One of the key benefits of the GPMS Foresight system is the ability for operators to use it to access flight and machine monitoring data when the aircraft is away from base. This remote monitoring capability enables remote troubleshooting, which saves significant time and money.
A GPMS customer saw this firsthand in 2019 during a polar vortex.
A Maintenance Call Away From Base
In January, our customer’s helicopter was performing power line inspections several hundred miles away from its base when the pilot called in and reported low engine power. He landed at a regional airport and requested a maintenance test to confirm the aircraft was safe to fly.
Two Ways to Respond
Before GPMS Foresight
The chief mechanic would have typically responded to this request by getting on a plane, equipped with tools to perform a maintenance test on site. In this instance, the trip would have required an overnight stay with associated expenses, interruption of other work at the base, and time away from home.
And until that inspection could happen, the helicopter would be out of service and unproductive.
Response with Foresight
With Foresight onboard, the mechanic was able to assess the situation remotely. Foresight captures machine and flight data and automatically offloads it into the Foresight cloud. There it is transformed into an interactive dashboard and is accessible via any device with a browser and an internet connection.
In this case, the mechanic noticed an orange Health Indicator in the Mechanical Diagnostics area. Drilling down into the diagnostics, he could see that Engine Performance was trending dramatically upward, indicating a loss of power.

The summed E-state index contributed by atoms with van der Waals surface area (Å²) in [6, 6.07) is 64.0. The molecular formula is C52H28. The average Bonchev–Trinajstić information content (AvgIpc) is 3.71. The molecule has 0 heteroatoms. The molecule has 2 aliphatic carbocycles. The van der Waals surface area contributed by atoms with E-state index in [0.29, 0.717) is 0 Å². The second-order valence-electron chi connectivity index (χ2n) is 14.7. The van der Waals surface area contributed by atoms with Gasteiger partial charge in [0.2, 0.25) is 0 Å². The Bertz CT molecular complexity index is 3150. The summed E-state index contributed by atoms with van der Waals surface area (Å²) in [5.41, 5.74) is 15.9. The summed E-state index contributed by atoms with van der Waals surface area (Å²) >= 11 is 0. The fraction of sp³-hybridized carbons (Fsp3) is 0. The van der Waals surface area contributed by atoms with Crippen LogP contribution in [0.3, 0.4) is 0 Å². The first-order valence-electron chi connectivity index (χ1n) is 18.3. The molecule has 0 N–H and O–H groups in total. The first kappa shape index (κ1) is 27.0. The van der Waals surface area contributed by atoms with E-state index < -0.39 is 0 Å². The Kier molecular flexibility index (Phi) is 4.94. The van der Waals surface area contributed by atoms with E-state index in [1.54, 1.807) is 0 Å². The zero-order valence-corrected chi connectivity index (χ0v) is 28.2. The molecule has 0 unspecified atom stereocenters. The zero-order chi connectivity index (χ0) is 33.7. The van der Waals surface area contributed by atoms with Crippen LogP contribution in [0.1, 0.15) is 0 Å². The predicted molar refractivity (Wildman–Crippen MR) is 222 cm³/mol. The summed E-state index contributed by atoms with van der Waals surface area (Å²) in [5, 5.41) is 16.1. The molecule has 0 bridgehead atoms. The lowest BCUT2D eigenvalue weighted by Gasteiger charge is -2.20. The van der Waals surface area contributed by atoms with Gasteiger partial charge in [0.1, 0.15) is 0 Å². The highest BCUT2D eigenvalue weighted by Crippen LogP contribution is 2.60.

On a hunch, he clicked over to the Exceedances and flight data monitoring (FDM) area. Foresight tracks over 30 parameters in each flight, and the mechanic selected Outside Air Temperature and saw that OAT had dropped over the course of the flight to -5F, rising back up as the aircraft descended.
The mechanic hypothesized that the pilot reacted to the cold temperatures by turning bleed air on to heat the cockpit. He called the pilot, who confirmed this. Knowing that a 7% drop in engine performance was within normal range when bleed air is on, the mechanic was able to confirm that the aircraft was safe to fly — all without leaving the hanger.
Due to remote monitoring, the customer was able to forgo an expensive maintenance trip for the mechanic and limit the loss of productivity for the pilot and aircraft. In fact, when you add up incremental productivity (revenue) and potential trip costs (savings), this incident had a net benefit to our customer of several thousand dollars. All in all, another good proof point for Foresight.